ABA considering proposal to lessen financial bar for some pre-trial detentions

The American Bar Association House of Delegates, which determines association-wide policy, will take up several proposed resolutions related to criminal justice reform at the upcoming ABA Annual Meeting, including one that seeks to lessen the link between pretrial detention and a defendant’s ability to pay.

The House — made up of 601 delegates from state, local and other bar associations and legal groups from across the country — meets Aug. 14-15 at the New York Hilton Midtown. Also on tap are wide-ranging resolutions that would urge state licensing agencies for lawyers not to deny bar admissions solely based on immigration status; foster civic and quality education of students; and request governments to keep guns away from some previously convicted violent offenders.

In Resolution 12C, the House would urge governments to adopt pretrial detention policies and procedures that favor release on personal recognizance or unsecured bonds and to permit cash bonds or secured bonds only upon a court finding that such financial conditions will ensure appearance. The ABA has recently filed several amicus briefs in immigration and misdemeanor cases, asserting that pretrial detention should not occur due solely to an inability to pay. The new resolution complements other ABA policies and criminal justice standards that seek to de-link a defendant’s financial status and bail.

Similarly, Resolution 112D asks governments to cease the use of bails and bonds in the juvenile justice system, and to utilize objective criteria that has no discriminatory or disparate impact. Resolution 112E calls for policies prohibiting the use of solitary confinement of children and youth under the age of 18.

Two gun resolutions are proposed. Resolution 118A asks that Congress expand some gun restrictions in the Gun Control Act of 1968 to include persons who have been previously convicted of a misdemeanor crime of violence that was motivated by hate or bias because of the actual or perceived race, color, religion, national origin, gender, sexual orientation, gender identity or diversity or disability of any person. And Resolution 118B urges governments to enact statutes, rules and regulations authorizing courts to issue gun violence restraining orders when appropriate.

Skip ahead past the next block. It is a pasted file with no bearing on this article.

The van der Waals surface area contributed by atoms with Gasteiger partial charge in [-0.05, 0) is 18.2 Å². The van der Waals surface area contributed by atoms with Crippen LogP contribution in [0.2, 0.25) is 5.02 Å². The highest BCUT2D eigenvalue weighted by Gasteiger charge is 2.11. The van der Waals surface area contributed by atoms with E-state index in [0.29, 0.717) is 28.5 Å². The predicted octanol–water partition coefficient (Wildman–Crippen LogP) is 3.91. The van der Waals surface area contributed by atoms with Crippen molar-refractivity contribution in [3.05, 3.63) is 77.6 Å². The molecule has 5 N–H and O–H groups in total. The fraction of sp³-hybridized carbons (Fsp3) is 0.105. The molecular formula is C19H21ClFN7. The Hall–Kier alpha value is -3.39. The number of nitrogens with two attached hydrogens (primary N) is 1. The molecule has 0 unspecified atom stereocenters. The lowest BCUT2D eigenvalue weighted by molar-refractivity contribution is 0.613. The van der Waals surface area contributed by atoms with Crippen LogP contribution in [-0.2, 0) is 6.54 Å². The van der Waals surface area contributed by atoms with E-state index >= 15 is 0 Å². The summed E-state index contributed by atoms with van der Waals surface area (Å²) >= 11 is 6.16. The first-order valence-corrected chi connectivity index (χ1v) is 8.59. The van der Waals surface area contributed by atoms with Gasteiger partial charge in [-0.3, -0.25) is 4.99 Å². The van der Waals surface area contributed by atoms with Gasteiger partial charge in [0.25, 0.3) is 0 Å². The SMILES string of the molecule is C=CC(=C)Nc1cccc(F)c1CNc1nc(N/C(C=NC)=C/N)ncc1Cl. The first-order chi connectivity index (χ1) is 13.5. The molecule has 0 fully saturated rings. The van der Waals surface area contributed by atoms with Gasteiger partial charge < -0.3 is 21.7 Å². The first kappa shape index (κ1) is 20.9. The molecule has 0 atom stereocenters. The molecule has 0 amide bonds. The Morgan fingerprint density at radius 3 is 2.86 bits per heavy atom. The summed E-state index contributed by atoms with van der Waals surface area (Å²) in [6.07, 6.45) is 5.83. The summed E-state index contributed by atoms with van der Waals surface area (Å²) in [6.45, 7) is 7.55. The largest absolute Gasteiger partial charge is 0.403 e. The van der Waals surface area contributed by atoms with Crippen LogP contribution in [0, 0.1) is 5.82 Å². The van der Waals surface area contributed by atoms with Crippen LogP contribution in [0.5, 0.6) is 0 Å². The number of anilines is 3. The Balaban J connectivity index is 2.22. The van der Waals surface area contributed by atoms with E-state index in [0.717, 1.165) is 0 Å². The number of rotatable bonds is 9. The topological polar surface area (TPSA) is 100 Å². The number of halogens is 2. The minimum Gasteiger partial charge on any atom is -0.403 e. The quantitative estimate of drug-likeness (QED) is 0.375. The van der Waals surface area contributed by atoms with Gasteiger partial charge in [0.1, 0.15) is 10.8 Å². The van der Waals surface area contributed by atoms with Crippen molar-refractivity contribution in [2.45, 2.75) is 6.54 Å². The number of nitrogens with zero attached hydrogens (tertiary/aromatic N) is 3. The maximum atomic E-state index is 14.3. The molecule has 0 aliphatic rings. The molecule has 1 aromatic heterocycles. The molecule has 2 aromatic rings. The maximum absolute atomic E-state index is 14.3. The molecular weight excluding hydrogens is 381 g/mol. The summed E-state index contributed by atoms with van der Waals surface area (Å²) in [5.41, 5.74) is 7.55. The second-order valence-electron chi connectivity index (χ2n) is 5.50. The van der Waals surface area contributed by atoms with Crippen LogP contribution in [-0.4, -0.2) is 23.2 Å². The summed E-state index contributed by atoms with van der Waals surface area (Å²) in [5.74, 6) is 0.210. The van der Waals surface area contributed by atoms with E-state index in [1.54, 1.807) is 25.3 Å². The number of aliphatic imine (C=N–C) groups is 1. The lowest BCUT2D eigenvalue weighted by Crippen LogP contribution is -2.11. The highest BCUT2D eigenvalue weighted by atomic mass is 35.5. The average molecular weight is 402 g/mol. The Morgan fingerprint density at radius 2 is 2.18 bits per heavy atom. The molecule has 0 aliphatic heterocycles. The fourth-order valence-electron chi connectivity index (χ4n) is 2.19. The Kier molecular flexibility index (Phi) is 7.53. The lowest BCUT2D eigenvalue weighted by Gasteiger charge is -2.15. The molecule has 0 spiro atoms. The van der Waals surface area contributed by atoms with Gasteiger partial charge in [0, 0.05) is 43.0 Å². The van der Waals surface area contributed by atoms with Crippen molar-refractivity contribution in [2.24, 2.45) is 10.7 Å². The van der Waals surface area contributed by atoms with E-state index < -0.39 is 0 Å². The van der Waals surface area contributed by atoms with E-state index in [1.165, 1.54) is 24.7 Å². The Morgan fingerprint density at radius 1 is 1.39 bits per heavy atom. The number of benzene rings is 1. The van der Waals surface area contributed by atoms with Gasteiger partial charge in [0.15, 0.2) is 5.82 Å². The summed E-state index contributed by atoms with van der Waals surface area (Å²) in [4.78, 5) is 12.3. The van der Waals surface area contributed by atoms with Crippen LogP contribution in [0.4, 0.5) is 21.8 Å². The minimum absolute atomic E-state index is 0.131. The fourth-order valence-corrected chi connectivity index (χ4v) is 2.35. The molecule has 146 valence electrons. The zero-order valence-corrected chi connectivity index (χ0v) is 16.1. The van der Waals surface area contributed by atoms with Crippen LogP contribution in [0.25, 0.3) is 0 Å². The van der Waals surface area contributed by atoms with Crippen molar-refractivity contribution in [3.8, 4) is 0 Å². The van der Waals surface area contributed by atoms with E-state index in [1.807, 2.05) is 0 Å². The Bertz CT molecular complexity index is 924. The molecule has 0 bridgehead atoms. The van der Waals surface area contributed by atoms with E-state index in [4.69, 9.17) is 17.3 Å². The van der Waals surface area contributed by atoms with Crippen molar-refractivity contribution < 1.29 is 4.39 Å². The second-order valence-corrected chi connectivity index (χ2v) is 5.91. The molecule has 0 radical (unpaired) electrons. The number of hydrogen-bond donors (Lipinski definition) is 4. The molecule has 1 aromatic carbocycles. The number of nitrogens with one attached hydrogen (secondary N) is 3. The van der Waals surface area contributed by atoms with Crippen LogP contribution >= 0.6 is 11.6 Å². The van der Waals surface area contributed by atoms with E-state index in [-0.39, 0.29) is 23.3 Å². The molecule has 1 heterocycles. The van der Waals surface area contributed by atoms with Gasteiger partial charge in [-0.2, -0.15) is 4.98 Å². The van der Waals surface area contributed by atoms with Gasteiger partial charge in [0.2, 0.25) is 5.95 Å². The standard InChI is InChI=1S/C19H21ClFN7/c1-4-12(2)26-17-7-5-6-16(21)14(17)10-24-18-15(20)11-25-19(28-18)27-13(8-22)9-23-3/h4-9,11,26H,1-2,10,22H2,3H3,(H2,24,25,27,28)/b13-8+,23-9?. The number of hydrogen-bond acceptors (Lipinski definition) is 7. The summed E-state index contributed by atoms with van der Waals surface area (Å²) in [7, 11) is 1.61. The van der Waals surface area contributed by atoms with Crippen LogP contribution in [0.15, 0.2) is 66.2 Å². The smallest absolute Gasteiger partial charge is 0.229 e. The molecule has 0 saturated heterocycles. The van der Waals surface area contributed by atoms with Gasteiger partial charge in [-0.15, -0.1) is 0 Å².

Other resolutions cover:

• Educational issues: The ABA Commission on the Lawyer’s Role in Assuring Every Child’s Right to a High-Quality Education, an initiative of ABA President Linda A. Klein, proposed three education-related resolutions, also co-sponsored by other ABA entities. Resolution 117A urges governments to adopt and implement policies to provide access to and adequate funding for elementary and secondary public schools. Resolution 117B calls for governments to instill in all students a sense of personal responsibility and provide curricula on how to become educated voters. And Resolution 117C endorses two prior ABA reports that provide a framework to improve educational access, stability and success for court-involved youth.

• Privacy: Under Resolution 111, the Privacy Law program of the International Association of Privacy Professionals of Portsmouth, N.H., would be accredited for a five-year term as a designated specialty certification program for lawyers. With cybersecurity issues increasing both with corporate clients and law firms, privacy law has become a growing trend in the legal profession.

• Immigration: Resolution 115 supports the appointment of counsel at federal government expense to represent all indigent persons in removal proceedings in U.S. immigration courts and before the Board of Immigration Appeals, as well as to advise these persons, if necessary, of their rights to appeal to the federal Circuit Courts of Appeals.

• Federal courts: Resolution 104 reaffirms opposition to restructuring the U.S. Court of Appeals for the Ninth Circuit. President Trump, among others, has suggested that the Ninth Circuit, one of 13 in the federal appellate system, be broken up. Under Article III of the U.S Constitution, Congress has the power to configure the judicial system.

No proposal constitutes association policy unless and until the House of Delegates adopts it. Some offerings may be withdrawn while other measures may be submitted. Any measure can be amended until it is taken to a vote.